Sunday, September 14, 2008

Revisiting and Reevaluating: My Date with DC

Last weekend, I took a second look at our nation’s capital, the closest metropolis to me while growing up in Virginia. Back then I considered it a real snoozerville. Didn’t really give it the time of day - not even when I spent two summers interning for The Discovery Channel in Bethesda, Maryland, a suburb of DC. Today I’d have to say I found its political underpinnings appealing (instead of vexing), its historic rowhouses quite comely and, yes, its pulse quickened.

I stayed at my friend Ali's apartment on Corcoran Street, a lovely shaded street of brick rowhouses in the Dupont Circle area. Over the course of the weekend, I learned that people in their 20s and 30s are moving into the city in droves, gourmet restaurants are opening everywhere, the walkability and public transportation are great (although having a car in DC is actually fairly manageable), and all in all, quality of life seems quite copasetic – if you can afford the taxes, that is. (In the mid-Atlantic region, DC is known for its high taxes on sales, income and property, although this Washington Post article argues that the reputation is not entirely warranted and that certain suburbs in Virginia and Maryland actually face higher tax burdens.)

In a city where you can inadvertently pass the White House while strolling (as the photo above proves), I found myself taking in all the sites and monuments anew. There’s a reason so many tourists come here. It IS something to behold. I also checked out the World War II monument for the first time. The photo came out quite moody.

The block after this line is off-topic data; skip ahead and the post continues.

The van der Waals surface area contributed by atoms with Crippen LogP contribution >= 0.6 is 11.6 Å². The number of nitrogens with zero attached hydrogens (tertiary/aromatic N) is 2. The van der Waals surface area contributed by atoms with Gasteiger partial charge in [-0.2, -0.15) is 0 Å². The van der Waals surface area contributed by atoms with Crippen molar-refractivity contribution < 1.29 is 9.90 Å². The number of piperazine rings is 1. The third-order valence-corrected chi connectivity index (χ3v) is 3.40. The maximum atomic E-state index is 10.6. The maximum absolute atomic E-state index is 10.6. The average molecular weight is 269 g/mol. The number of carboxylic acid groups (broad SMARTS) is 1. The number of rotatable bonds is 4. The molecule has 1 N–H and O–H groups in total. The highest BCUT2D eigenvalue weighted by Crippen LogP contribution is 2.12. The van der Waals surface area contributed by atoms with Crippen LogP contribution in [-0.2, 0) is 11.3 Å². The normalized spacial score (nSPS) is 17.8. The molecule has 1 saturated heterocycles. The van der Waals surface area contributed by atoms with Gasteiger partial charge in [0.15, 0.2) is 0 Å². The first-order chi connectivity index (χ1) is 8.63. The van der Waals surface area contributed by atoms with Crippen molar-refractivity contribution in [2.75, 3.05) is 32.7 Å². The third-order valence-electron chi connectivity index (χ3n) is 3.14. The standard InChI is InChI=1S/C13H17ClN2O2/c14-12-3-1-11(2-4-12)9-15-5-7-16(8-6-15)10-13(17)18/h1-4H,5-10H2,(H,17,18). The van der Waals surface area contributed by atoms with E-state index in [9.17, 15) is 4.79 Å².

But what really caught my attention was the food. Our memorable meals at Urbana, Proof, Cork and Cashion’s Eat Place demonstrated that DC is stepping up its culinary game.

In particular, I have to cite Proof as the strongest evidence – pardon the pun – and the most standout meal. The photo below shows a few of the fab appetizers, from local heirloom tomatoes to the roasted beet and kaleidoscope carrot salad to the ahi tuna tartare served with a tasty seaweed crisp. But that’s wasn’t all. My amazing five-spice roasted Peking duck on a bed of charred green onions was worth returning for in and of itself, and we all swooned over the unusual sticky toffee cake. Oh, and yes, the wine was pretty good too.

Clearly, I’m still licking my lips. Does this mean I could live in DC? The answer is yes. I’m not bumping it into my Top 15 Geographical Crushes, but if I wanted to return to the mid-Atlantic region, I would have to consider it, especially the desirable Dupont Circle area. Consider my longstanding biases shed – once and for all!


DJG said...

Morton, you have some serious holes in your memory -- the food in DC was fantastic way back in '96, especially in DuPont Circle and Adams Morgan. Here's the thing about DC, it is arguably one of the most beautiful places I've ever been, well-engineered with a thoughtful mix of green-space and architecturally stunning buildings. Its public transportation system is nearly flawless (the exception being the inability to access Georgetown by metro). It is culturally diverse with a booming population of folks our age. Above all, it has an infectious energy uniquely its own. On the other hand, it is even more of a company town than LA -- it is harder to find politics-free discussions there than industry-free discussions here. It is expensive. And it treads very close to your extreme weather deal-breaker. It comes down to a question of sustainable lifestyle -- is DC the sort of place you want to call home on a daily basis, or is it the place you visit for an extended trip when you're flush with cash and need a change of pace?

Anonymous said...

DC is great except for all the people who live there. . . .